Knowing what they now know about the cost and complication of producing 1000bhp hypercars, would either Mercedes-AMG or Aston Martin have originally signed off on their respective projects? I suspect not.
The cost of bringing the Mercedes-AMG One to market has almost certainly been much higher than the investment put into finishing the Aston Martin Valkyrie. The fact that both cars have been heavily delayed (the Aston was meant to arrive in 2018, the AMG in 2019) gives an indication of the issues that both have faced.
In the One’s case, much of that seems to have been down to the near-impossible task that AMG set itself: using a modern Formula 1 powertrain in a road car. The combination of corporate pride and huge engineering spend seems to have finally solved that problem, but the big question is how well the car will suit the everyday world.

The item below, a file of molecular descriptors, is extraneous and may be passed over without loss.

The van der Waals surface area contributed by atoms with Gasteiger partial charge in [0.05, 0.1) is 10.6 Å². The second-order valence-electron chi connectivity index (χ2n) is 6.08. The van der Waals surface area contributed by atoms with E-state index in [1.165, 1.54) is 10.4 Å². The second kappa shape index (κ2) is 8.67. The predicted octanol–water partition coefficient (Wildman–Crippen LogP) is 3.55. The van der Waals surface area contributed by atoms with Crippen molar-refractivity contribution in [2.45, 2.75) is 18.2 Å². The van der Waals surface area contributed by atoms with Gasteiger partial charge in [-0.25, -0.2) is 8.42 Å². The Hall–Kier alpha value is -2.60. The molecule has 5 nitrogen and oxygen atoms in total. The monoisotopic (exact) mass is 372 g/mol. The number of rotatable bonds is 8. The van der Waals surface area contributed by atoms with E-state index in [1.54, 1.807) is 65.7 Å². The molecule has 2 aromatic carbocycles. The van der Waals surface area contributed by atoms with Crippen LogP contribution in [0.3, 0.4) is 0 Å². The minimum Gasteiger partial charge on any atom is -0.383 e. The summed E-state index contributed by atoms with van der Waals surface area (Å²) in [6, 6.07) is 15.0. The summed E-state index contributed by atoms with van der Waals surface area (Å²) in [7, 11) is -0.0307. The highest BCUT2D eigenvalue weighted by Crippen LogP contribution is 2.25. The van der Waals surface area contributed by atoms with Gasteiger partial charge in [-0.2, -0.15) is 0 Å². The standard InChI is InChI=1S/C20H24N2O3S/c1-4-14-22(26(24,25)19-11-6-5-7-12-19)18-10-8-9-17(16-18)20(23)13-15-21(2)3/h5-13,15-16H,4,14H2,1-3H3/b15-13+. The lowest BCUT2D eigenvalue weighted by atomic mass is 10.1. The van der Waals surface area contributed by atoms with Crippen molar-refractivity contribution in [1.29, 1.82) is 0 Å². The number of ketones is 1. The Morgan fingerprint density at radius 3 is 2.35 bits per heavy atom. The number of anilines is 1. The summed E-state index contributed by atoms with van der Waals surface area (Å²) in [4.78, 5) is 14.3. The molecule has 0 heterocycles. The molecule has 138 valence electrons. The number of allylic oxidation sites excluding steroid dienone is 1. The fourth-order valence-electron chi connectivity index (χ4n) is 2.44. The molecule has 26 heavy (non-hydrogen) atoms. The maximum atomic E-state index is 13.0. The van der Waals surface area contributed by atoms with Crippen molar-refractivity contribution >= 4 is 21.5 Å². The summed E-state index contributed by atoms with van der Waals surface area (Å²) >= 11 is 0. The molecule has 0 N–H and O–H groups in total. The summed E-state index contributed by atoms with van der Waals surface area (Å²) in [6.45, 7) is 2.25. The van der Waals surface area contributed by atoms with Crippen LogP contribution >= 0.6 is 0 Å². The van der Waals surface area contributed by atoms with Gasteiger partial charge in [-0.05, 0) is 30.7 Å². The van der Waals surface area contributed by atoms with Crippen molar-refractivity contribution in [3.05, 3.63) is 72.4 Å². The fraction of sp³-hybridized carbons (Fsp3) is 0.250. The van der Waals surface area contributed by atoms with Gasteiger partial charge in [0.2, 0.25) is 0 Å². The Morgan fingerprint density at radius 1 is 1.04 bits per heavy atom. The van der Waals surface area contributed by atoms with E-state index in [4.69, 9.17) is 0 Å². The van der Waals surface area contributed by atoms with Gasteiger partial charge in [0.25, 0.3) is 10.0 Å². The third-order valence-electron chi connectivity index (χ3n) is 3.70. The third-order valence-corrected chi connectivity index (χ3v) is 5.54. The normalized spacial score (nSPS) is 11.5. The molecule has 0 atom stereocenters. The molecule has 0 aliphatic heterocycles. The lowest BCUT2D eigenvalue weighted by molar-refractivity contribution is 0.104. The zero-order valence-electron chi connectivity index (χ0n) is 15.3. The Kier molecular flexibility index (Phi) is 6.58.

Having recently experienced the Aston Martin Valkyrie AMR Pro from the passenger seat, following a ride in a ‘regular’ Valkyrie last year, I’m fairly certain the One’s engine won’t get close to the brain-melting theatre of Aston’s Cosworth-built V12. Or, to put it another way, if it does, something will have gone wrong.
The uncompromising mission of the Valkyrie means that comfort and refinement are towards the bottom of its priority list, whereas AMG has always promised the One will offer more usability for its super-affluent clients.
We should also take some pride in the fact that this unlikely battle is a very British one. The Valkyrie is the combined work of Red Bull Racing, Aston Martin and Cosworth; and, despite its German parentage, much of the work on the One has been done in this country.